“Please enter your details and select the member of staff you are here to see,” chirped a Sinica machine as I walked through the entrance of Cottage Farms in Horsmonden, Kent. While I have filled out many a health and safety form for site visits, I don’t ever recall being greeted and checked in by a computer, yet, by the end of my pack house tour, it was clear that this virtual receptionist was an apt introduction and a mere hint at the modern technology which can today be found in forward-thinking, efficiency-driven fruit businesses like the one managed by Chris Browning.

Once a common fruit farm feature, the pack house is now a rare sight in the South East. As numbers of top fruit processing units have dwindled, consumer demand and supermarket requirements have not, and today’s modern pack houses are all designed to take in and ship out as much volume, as quickly and cost-effectively as possible.
Cottage Farms, whose existing site was developed just five years ago, is currently one of the South East’s largest top fruit handling plants, looking after fresh produce from over 30 UK growers, on behalf of Avalon Produce Limited, and out of season Southern Hemisphere imports, to supply one major multiple with around 4 million cartons of apples and pears per year.

During peak weeks, which normally fall towards the end of August and beginning of September, when the Southern Hemisphere imports cross over with the English season, Cottage Farms will pack in the region of 100,000 cases, which equates to about 7.5 million individual fruits.

With such an impressive tonnage of fruit to look after, Cottage Farms’ managing director Chris Browning is always on the hunt for new ways to ensure that each stage of the packing line is running as efficiently as possible. Following a significant grant-aided investment into various site buildings and a state-of-the-art Aweta pre-sizer and grading line, in 2018 the company received the green light for two more Rural Development Programme for England (RDPE) funded projects.

“After hitting all our milestones and surpassing some of our aims from the original grant, we decided to reapply for funding for end of line robotics and a 15,000 sq ft cold store with mobile racking,” said Chris. “The grant was awarded on the basis of job creation and as we had proven to be previously successful, it was great to see a continuation of the government’s support.”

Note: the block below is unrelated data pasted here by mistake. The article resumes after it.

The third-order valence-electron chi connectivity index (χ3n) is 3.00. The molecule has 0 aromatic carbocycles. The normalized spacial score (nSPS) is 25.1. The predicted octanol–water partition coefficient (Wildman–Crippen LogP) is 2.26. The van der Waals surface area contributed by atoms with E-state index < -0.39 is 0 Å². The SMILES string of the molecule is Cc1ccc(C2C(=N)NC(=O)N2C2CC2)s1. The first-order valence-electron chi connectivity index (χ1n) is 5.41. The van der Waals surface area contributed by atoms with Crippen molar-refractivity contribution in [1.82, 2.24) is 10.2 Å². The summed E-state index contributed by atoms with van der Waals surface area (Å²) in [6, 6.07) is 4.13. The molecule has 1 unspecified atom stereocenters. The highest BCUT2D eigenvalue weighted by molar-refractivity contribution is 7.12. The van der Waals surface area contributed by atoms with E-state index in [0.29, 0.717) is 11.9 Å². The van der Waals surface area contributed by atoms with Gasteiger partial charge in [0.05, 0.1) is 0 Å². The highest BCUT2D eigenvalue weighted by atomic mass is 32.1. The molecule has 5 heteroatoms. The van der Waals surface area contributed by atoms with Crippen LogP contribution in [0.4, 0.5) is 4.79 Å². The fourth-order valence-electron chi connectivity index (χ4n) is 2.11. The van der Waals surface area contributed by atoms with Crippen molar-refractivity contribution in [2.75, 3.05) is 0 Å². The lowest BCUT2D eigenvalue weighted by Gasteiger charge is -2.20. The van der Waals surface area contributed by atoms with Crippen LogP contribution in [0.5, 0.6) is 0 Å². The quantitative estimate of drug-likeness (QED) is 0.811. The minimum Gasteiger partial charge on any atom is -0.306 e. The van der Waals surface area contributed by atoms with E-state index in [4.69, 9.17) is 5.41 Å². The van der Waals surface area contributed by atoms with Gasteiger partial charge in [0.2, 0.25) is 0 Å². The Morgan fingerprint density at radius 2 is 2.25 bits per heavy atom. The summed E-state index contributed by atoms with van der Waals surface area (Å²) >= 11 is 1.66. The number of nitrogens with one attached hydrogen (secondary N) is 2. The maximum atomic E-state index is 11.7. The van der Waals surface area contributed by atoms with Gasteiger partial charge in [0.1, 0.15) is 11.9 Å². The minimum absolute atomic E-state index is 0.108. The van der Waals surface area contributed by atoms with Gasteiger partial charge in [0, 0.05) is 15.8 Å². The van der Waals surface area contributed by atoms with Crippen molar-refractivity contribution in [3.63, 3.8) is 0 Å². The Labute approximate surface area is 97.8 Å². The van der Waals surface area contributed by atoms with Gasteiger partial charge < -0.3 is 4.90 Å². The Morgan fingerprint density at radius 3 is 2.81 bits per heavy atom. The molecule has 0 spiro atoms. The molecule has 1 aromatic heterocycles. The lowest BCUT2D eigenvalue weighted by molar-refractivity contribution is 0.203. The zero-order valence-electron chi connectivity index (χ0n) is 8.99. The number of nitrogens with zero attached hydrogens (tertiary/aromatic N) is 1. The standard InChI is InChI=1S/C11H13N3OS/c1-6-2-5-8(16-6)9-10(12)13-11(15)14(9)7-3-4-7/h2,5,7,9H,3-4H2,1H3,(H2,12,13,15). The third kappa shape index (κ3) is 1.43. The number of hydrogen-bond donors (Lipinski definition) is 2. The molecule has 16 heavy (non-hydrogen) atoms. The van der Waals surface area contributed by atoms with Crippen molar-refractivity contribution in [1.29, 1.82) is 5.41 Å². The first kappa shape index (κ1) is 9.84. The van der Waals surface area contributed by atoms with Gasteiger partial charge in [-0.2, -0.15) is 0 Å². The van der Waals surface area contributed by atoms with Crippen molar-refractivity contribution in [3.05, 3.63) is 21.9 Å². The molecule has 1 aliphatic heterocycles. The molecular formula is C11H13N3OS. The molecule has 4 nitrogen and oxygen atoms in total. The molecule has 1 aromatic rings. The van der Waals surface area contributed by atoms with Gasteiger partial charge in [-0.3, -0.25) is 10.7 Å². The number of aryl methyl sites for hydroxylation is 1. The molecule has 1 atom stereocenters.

Doubling on-site cold storage

Aside from wanting to take advantage of the grant funding before it potentially disappears post-Brexit, English Apples and Pears’ (EAP) goal to increase the availability of English-grown fruit in the supermarkets, spurred Chris to start building the cold store as soon as possible, to ensure that it would be ready in time for summer 2019.

“Work on the cold store started a fortnight after the grant was approved,” said Chris Browning. “Depending on the orders which come in, fruit could be delivered one day and be packed and shipped out the next. Equally, because we grade product by size and quality, certain stock might be stored for four or five weeks.

“At harvest time we are inundated with ex-orchard fruit and are often grading 300 to 400 bins per day. In fresh produce correct storage is absolutely key and there were times last year when the pack house was completely full, and we desperately needed additional space.”

After recognising that the business didn’t have sufficient facilities during peak times, Chris set about looking at the most efficient way of increasing cold storage capacity and opted for a mobile racking system.

“Despite limits from the planning authorities which meant that the new build could not be taller than existing structures, the new cold store has successfully doubled our on-site cold storage,” said Chris. “The store will be kept at between 1 and 2°C, pallets will be stacked three high and there is a moveable aisle which means there is room for 1,470 pallets.”

To maintain the store temperature, JD Cooling, the UK’s largest independent supplier of bespoke cooling, power and control systems, has provided Cottage farms with an innovative, purpose-built refrigeration system which has also been designed to provide good ventilation to ensure all products are adequately cooled.

The chilled water system utilises an air-cooled liquid chiller operating with low GWP (Global Warming Potential) HFC refrigerant to provide a long-term solution with improved energy efficiency. The use of a secondary or chilled water circuit reduces the quantity of refrigerant covered by F-Gas legislation compared to a typical direct expansion system.